An army was wiped out, just like that.
Silence settled over the battlefield, nothing was heard but the ping and crack of cooling metal. So many bodies, so many minds, so much twisted metal. All dead.
The soil began to stir again.
The beetles were returning.
Far away, halfway around the world, a robot monitoring the radio frequencies in distant Yukawa heard a crackle, a blast of white noise. It was the sound of so many souls departing the world, not that he recognized it as such
He scored his stylus across the metal, drawing the pictograms that represented an electrical storm somewhere over the western sea
Two robots were making love in the middle of an electrical storm.
Crouching in an old shell hole, searing white lightning arcing above them as the charged night sought release, Liza paused in the act of twisting wire and gazed up at her husband.
‘Is everything all right?’ Kurtz asked. The sky flared, and gravel tipped from the rim and rolled to the base of their shelter. It was a night of changes: far across the dark plain, Artemis was on the march; attacking the distant city state of Stark.
‘Are you worried by the fighting?’ pressed Kurtz. ‘Shall we go back to Turing City?’
‘No,’ she smiled at him. ‘Stark is a long way from here. What sort of a child would we make if we were to run at the slightest disturbance?’
His eyes glowed soft yellow, a gentle contrast to the raw power tearing the night apart above them.
As she spoke again, her voice crackled with the static of the storm. ‘I have reached the point. Have you decided?’
‘Yes,’ whispered Kurtz. ‘A boy.’
Liza nodded and returned to her work, her hands moving in the feminine manner as she wove a mind from the twisted wire that Kurtz made for her.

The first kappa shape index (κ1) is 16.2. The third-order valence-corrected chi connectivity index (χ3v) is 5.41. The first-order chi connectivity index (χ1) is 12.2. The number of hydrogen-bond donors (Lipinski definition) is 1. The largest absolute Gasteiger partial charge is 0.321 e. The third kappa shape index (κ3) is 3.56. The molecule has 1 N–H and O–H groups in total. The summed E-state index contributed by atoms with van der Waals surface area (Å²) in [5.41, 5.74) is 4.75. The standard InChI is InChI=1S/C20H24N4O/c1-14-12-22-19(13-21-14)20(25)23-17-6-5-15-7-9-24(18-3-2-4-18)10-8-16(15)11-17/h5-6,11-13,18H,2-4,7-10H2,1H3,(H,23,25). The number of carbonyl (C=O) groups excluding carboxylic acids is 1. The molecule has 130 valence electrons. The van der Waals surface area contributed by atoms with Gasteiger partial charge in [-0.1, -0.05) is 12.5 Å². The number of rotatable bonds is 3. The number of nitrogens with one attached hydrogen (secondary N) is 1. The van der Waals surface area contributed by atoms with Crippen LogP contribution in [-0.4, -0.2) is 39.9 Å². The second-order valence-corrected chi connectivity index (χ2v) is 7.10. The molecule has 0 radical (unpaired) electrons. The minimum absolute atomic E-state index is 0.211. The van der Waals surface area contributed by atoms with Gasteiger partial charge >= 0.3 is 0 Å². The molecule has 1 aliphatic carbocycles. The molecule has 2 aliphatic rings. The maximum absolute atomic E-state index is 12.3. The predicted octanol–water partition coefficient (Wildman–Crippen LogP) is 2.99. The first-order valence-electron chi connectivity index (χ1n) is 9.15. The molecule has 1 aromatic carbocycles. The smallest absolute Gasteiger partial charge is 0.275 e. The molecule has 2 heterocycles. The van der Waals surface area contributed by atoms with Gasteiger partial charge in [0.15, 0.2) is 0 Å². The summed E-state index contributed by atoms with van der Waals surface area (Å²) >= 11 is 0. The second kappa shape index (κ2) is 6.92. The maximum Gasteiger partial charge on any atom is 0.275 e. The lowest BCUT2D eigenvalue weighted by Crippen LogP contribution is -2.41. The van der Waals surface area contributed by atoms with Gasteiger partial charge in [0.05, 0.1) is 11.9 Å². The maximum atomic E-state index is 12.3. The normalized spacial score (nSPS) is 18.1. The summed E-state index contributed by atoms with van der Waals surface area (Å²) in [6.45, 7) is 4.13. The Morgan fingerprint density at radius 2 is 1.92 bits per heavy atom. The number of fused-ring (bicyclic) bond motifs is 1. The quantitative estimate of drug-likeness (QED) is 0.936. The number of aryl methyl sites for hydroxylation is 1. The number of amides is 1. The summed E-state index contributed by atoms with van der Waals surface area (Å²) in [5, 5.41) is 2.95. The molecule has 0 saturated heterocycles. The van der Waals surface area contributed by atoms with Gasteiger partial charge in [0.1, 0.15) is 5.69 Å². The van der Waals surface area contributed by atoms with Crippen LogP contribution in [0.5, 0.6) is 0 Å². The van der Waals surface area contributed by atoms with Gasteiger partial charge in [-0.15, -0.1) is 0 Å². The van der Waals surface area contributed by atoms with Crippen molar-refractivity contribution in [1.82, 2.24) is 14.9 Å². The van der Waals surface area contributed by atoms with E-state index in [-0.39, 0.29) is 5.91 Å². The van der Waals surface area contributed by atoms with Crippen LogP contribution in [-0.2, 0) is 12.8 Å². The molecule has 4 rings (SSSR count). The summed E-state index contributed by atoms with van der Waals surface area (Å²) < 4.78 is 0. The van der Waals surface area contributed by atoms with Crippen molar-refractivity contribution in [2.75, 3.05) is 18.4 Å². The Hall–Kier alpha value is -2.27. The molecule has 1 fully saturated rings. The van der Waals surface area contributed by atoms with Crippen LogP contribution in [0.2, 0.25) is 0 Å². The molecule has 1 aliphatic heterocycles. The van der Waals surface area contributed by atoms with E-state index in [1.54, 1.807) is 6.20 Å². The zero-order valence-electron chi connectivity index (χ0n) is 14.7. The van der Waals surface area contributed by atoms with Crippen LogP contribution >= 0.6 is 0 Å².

‘Thank you,’ said Kurtz, watching her movements with fascination.
‘Thank you for what?’
‘For giving me the choice.’
‘It’s tradition,’ Liza replied simply, her hands ever moving. ‘Thank you,’ she murmured.
‘For trusting me. For not asking if I am really weaving what you asked for.’
‘It’s tradition,’ said Kurtz.
There was a sizzling crash, and several lightning bolts arced down, earthing themselves through crude plugs of raw iron that had thrust themselves up from the stone plain. Glowing plasma formed an arch in the sky, burning its way into the electrocells of Kurtz’s and Liza’s eyes.
‘That came from Stark,’ observed Kurtz, the purple lines of lightning slowly fading from their vision. ‘Their Tesla towers are too powerful. Artemis won’t defeat them tonight.’
‘Good,’ murmured Liza, still weaving busily. ‘Good.’
‘It only means that they’ll attack again,’ said Kurtz despondently. ‘And they’ll keep attacking until they have defeated Stark, and then Segre, and then Bethe. And then it will be our turn.’
‘Shhh . . .’ said Liza. ‘Not tonight. Let them sort out their own problems. Just concentrate on us . . .’
‘Yes,’ said Kurtz, and he relaxed, allowed his electromuscles to discharge a little.
Liza worked carefully on, twisting Kurtz’s wire into a mind. The little body that would house that mind lay at their feet. A smart little body, lovingly built by Kurtz out of steel and brass, the whole then painted in black and gold stripes by Liza. A beautiful little body, its skull gaping open, ready for the mind she was twisting to be inserted. It already had a name: Liza and Kurtz’s little boy would be called Karel. Karel. A lovely name for a lovely child, due to be born in the midst of less than lovely times.